The House has cancelled its previously scheduled legislative work day on Friday and will leave town this afternoon — a sign that there is still work to be done on the omnibus spending package. House leadership aimed to introduce the 2018 spending bill by the end of the day yesterday, setting an ambitious goal of voting on the package on Friday. But a slate of contentious issues have hamstrung the spending negotiations, including: (1) provisions targeting Planned Parenthood; (2) possible technical fixes to the new GOP tax law; (3) funding for low-income subsidies under the Affordable Care Act (ACA); (4) the expansion of background checks for gun sales; and (5) an immigration deal that provides funding for President Trump's proposed border wall and tougher enforcement of immigration laws.
Before lawmakers skip town, the House is slated to consider a bill (H.R. 4545) that would amend the Federal Financial Institutions Examination Council Act to improve examinations of depository institutions. The lower chamber will also consider a measure (H.R. 4263) under suspension of the rules that would expand the Regulation A+ exemption under the Securities Act and require the Securities and Exchange Commission (SEC) to adjust the threshold for inflation every two years.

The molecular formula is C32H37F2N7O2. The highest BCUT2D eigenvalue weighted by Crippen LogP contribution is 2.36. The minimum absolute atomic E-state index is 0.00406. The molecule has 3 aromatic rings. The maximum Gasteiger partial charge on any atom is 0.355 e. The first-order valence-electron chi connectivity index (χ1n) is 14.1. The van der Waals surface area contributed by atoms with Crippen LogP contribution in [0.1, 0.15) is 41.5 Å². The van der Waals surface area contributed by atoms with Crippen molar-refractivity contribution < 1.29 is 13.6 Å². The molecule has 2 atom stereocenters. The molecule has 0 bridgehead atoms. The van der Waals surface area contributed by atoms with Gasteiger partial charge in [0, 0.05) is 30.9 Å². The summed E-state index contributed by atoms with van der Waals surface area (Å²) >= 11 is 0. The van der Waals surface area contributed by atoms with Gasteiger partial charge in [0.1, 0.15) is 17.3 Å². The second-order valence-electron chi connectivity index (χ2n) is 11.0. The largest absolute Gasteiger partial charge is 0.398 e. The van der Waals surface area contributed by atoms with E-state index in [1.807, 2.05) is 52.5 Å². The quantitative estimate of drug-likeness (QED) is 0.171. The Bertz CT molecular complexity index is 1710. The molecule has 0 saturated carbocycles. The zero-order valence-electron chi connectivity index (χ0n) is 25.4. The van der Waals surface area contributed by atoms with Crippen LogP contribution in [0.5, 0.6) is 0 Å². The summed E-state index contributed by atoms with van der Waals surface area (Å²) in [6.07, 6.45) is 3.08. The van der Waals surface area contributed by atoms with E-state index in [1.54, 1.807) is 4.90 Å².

The Senate approved (67-31) a major banking regulatory relief bill (S. 2155) last evening, sending it to the House where changes to the underlying bill are expected to be proposed. Action in the upper chamber today includes consideration of bipartisan bill that seeks to crack down on online sex trafficking. The Fight Online Sex Trafficking Act (H.R. 1865) — which cleared the House in a 388-25 vote last month — would amend the Communications Decency Act of 1996 to stipulate that the law does not protect interactive computer services providers or users from liability for private blocking or screening of offensive material. The Senate will vote on final passage the sex trafficking measure, as well as the nomination of Kevin McAleenan to be a Commissioner of U.S. Protection in the Department of Homeland Security, on Monday, March 19.
In notable White House personnel news, President Trump announced that he has tapped CNBC Commentator Larry Kudlow as his new Director of the White House’s National Economic Council (NEC). Kudlow — a conservative economic analyst and television commentator — replaces outgoing NEC Director Gary Cohen, who resigned earlier this month over disagreements with the President on a plan to impose tariffs on aluminum and steel. While Kudlow has also publicly disagreed with President Trump’s decision on tariffs, both men stressed that it was a non-issue and are focusing on an “orderly transition.”